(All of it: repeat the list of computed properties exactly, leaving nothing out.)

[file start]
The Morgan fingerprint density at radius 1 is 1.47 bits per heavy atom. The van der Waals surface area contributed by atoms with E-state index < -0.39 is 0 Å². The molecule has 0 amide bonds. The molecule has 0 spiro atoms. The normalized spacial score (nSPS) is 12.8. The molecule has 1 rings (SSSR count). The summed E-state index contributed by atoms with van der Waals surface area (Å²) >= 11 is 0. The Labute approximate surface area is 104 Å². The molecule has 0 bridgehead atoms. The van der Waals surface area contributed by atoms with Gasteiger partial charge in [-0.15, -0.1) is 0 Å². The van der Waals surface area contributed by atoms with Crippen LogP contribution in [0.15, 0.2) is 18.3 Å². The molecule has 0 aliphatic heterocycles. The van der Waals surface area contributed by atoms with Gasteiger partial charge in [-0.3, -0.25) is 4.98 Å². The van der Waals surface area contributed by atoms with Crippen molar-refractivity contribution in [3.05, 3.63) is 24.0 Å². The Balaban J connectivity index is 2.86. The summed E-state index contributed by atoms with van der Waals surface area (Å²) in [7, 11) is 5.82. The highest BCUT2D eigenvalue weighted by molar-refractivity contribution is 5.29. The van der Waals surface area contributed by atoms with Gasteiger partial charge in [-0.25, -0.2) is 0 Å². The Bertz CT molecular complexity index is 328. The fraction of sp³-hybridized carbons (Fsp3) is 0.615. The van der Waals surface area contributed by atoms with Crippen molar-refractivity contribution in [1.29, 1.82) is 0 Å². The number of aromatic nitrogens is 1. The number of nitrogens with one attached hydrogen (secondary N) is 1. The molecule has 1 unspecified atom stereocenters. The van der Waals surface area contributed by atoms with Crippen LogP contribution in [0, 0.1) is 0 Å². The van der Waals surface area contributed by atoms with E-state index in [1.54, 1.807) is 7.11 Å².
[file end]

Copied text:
The Morgan fingerprint density at radius 1 is 1.47 bits per heavy atom. The van der Waals surface area contributed by atoms with E-state index < -0.39 is 0 Å². The molecule has 0 amide bonds. The molecule has 0 spiro atoms. The normalized spacial score (nSPS) is 12.8. The molecule has 1 rings (SSSR count). The summed E-state index contributed by atoms with van der Waals surface area (Å²) >= 11 is 0. The Labute approximate surface area is 104 Å². The molecule has 0 bridgehead atoms. The van der Waals surface area contributed by atoms with Gasteiger partial charge in [-0.15, -0.1) is 0 Å². The van der Waals surface area contributed by atoms with Crippen LogP contribution in [0.15, 0.2) is 18.3 Å². The molecule has 0 aliphatic heterocycles. The van der Waals surface area contributed by atoms with Gasteiger partial charge in [-0.3, -0.25) is 4.98 Å². The van der Waals surface area contributed by atoms with Crippen molar-refractivity contribution in [3.05, 3.63) is 24.0 Å². The Balaban J connectivity index is 2.86. The summed E-state index contributed by atoms with van der Waals surface area (Å²) in [7, 11) is 5.82. The highest BCUT2D eigenvalue weighted by molar-refractivity contribution is 5.29. The van der Waals surface area contributed by atoms with Gasteiger partial charge in [-0.25, -0.2) is 0 Å². The Bertz CT molecular complexity index is 328. The fraction of sp³-hybridized carbons (Fsp3) is 0.615. The van der Waals surface area contributed by atoms with Crippen molar-refractivity contribution in [1.29, 1.82) is 0 Å². The number of aromatic nitrogens is 1. The number of nitrogens with one attached hydrogen (secondary N) is 1. The molecule has 1 unspecified atom stereocenters. The van der Waals surface area contributed by atoms with Crippen LogP contribution in [0, 0.1) is 0 Å². The van der Waals surface area contributed by atoms with E-state index in [1.54, 1.807) is 7.11 Å².